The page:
Diffusing a Suspicious Package, with Help From 148th?

Authorities Seek Help Closer to Home for Threats

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It’s a concern law enforcement officials are bringing to light after a suspicious package showed up at UW-Superior.

Wednesday’s bomb scare turned out to be a false alarm, as it was deemed to be a box of spoiled meat.

However, the entire situation has authorities talking how it could have ended a lot sooner had there been closer access to a bomb squad.

It’s been a hot topic for Superior’s Police Department for quite some time, using the 148th to help diffuse a bomb or check a suspicious package, like what they found on campus Wednesday.

“Something roughly pillow size. Wrapped up in newspaper and then taped up and it was set on top of a man hole cover, sewer cover,” said Superior’s Assistant Chief of Police Matt Markon.

This is the third time since January that Marathon Bomb Squad has been called to access a situation in Superior.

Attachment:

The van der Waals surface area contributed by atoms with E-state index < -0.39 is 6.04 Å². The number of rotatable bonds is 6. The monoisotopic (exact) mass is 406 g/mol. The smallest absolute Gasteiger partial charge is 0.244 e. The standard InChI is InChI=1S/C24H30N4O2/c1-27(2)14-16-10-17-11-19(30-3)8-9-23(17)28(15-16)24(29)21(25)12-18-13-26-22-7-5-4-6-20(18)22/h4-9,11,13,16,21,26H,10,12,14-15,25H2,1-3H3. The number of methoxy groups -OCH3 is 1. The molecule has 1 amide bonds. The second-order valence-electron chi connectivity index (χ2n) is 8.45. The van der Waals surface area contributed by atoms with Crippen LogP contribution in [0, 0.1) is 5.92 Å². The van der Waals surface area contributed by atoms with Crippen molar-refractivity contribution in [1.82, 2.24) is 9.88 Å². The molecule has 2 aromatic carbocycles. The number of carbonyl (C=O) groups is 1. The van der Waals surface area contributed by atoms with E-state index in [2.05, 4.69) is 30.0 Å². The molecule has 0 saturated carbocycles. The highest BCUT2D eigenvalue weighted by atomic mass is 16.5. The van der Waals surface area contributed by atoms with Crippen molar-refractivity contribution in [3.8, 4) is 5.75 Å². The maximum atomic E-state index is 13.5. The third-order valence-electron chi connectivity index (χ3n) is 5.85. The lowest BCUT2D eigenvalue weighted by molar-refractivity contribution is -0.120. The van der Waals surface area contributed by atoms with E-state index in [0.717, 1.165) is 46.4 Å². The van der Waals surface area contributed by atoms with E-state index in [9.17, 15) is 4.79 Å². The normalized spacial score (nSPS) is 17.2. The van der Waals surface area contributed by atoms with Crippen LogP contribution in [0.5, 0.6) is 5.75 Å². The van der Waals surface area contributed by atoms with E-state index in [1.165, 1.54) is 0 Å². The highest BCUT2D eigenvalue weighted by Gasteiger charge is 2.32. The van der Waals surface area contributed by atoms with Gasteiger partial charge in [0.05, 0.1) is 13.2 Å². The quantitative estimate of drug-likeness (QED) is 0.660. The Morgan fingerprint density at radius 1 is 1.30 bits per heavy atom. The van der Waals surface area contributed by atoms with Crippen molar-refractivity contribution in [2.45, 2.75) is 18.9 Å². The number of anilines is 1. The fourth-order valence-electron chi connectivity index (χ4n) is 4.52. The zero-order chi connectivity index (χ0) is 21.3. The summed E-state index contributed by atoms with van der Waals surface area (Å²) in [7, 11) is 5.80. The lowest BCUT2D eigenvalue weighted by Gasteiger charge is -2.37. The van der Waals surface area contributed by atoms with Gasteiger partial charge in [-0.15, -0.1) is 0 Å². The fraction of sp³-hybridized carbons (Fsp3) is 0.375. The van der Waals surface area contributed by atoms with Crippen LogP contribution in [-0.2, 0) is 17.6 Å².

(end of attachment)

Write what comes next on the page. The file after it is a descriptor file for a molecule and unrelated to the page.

The police department’s assistant chief said Minnesota National Guard’s chain of command controls whether or not the 148th can assist.

He said if the situation is local, and not federal, the answer is usually “no”.

“If it was a federal threat, to say the federal building in Duluth or a piece of military ordinance that was found then they would be able to help us but not at the local level,” said Superior Police’s Assistant Chief Matt Markon.

Instead, local authorities are kept waiting three to four hours for a bomb squad to arrive on scene.

“You hate to say, but what’s it going to take for this ridiculous federal policy to get changed? I don’t want the worst case scenario to happen before something changes,” said UWS’s Director of Communications and Government Relations Daniel Fanning.

While the bomb squad’s service is greatly appreciated, they do come with a hefty fee.

“We get invoiced at the police department if we call the Marathon county bomb squad so I have to believe that the campus will be invoiced by Marathon County for their expenses,” said Markon.

UWS could be looking at a bill greater than $2,000-dollars.

Despite the extra fee the main focus for UW-Superior is the safety of its students, faculty and staff.

“We have been recognized nationally as one of the safest campuses in the United States and we take that very seriously. We are very proud of that,” said Fanning.

The university has determined the student who dropped the package of spoiled meat will not face any charges.

Superior Police said they’ve spoken with key players like Congressman Duffy and Nolan about utilizing the 148th’s services and are taking steps to make the change. 

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